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The Nelson Touch (Ark Royal Book 2) by [Nuttall, Christopher]
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The Nelson Touch (Ark Royal Book 2) Kindle Edition

4.5 out of 5 stars 290 customer reviews
Book 2 of 8 in Ark Royal (8 Book Series)
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Product details

  • Format: Kindle Edition
  • File Size: 5248 KB
  • Print Length: 377 pages
  • Simultaneous Device Usage: Unlimited
  • Sold by: Amazon Media EU S.à r.l.
  • Language: English
  • ASIN: B00J6DKWSM
  • Text-to-Speech: Enabled
  • X-Ray:
  • Word Wise: Enabled
  • Enhanced Typesetting: Enabled
  • Average Customer Review: 4.5 out of 5 stars 290 customer reviews
  • Amazon Bestsellers Rank: #7,472 Paid in Kindle Store (See Top 100 Paid in Kindle Store)
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Customer Reviews

Top Customer Reviews

Format: Kindle Edition Verified Purchase
I loved the first book in this series and I think this one is as good if not better. There are bits of the book I was not completely keen on especially the amount of time on Prince Henry (though at the end I understood the reason why).
This time the Ark Royal is leading a multi-national task force into enemy space. I will not go into the specifics but suffice to say it leads to plenty of action and not everything goes completely to plan.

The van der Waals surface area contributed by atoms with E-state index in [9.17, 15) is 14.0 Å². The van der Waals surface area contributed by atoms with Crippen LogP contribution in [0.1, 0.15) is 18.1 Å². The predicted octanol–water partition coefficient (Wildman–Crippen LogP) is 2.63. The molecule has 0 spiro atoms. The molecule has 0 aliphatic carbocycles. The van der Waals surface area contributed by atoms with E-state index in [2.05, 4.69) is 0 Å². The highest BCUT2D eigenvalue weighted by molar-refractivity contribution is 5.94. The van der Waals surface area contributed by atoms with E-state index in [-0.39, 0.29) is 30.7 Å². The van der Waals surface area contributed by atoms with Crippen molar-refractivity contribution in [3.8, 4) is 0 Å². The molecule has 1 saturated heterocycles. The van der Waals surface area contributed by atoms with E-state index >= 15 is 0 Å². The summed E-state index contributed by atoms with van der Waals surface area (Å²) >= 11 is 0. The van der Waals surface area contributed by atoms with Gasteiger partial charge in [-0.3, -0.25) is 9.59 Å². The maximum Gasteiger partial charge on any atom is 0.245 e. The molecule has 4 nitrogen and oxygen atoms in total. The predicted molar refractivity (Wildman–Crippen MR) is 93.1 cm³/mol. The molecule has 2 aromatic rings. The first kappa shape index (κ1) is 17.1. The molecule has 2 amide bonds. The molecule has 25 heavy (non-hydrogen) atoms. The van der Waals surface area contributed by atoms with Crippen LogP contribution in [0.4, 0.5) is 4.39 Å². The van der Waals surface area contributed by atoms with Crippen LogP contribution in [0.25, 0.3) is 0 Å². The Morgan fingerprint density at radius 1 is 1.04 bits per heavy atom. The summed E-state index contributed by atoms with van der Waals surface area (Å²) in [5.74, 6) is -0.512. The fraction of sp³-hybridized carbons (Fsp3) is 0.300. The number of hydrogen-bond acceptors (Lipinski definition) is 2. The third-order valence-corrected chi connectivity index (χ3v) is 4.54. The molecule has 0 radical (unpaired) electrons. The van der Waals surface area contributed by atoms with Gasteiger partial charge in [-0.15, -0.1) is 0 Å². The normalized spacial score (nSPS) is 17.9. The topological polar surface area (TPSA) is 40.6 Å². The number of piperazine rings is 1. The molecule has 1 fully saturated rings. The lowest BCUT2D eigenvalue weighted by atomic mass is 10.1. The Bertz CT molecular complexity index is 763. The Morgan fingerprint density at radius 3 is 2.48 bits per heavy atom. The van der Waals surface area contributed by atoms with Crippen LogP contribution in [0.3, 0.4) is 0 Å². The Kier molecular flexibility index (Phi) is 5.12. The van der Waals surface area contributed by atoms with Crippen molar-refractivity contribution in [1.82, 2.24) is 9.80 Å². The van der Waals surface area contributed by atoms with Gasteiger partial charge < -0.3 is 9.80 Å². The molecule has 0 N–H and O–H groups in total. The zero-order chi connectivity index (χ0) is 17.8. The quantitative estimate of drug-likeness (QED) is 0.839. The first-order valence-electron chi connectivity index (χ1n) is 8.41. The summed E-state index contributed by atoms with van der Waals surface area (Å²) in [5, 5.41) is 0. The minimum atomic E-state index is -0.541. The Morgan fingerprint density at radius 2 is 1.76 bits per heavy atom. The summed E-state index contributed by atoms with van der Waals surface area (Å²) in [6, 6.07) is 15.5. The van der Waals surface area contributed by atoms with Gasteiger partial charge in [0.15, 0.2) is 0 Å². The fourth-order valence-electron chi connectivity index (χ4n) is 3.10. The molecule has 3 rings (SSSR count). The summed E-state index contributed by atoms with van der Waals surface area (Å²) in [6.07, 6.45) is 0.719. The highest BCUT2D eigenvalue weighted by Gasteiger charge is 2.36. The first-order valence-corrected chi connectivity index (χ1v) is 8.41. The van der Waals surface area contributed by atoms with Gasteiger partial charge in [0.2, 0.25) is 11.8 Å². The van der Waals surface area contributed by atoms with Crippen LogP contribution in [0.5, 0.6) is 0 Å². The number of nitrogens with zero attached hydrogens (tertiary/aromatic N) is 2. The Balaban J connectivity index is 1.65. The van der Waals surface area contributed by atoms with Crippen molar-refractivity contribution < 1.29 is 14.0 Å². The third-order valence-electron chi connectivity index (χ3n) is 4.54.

At the end of the book the author asks the question whether he should write about what happened on Earth whilst the Ark Royal is on its mission or carry on where the second book ends. Whilst I am eager to know what happens next if he intends to write about Earth then it would be better to find that out first.
Roll on the next book I say whichever one he writes first.
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Format: Kindle Edition Verified Purchase
This is the second instalment in the Ark Royal series following the crew and exploits of a futuristic starfighter carrier.
It is fast paced and full of gritty action and the characters from the first book continue to develop in depth.
Mr Nuttall is a prolific writer however he manages to keep on writing quality stories which grip the reader and pull you in. I like the fact that he actually concentrates on the trials and tribulations of the characters involved and they are very believable and likeable (or hateable if that's what is intended.) All too often the characters in books are super human or plain but that is not the case in this series.
I also like the fact that the story flows smoothly without any science techno babble or bull@~*& It is all too tempting to go off track in sci fi with explanations as to how things work...Do I care or need to know how a puller field might work? No, I don't. The same as I don't need a science lesson while reading a fantasy book. Thank you for not doing that Mr Nuttall.

Mr Nuttall is also very engaging with his fans and it makes his books even more fun and captivating to read when there are direct name dropping moments or veiled reference to fans. (I was ecstatic to see a reference to me in this one)

Please keep up the writing and the good quality, I look forward to reading the next instalment
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Format: Paperback Verified Purchase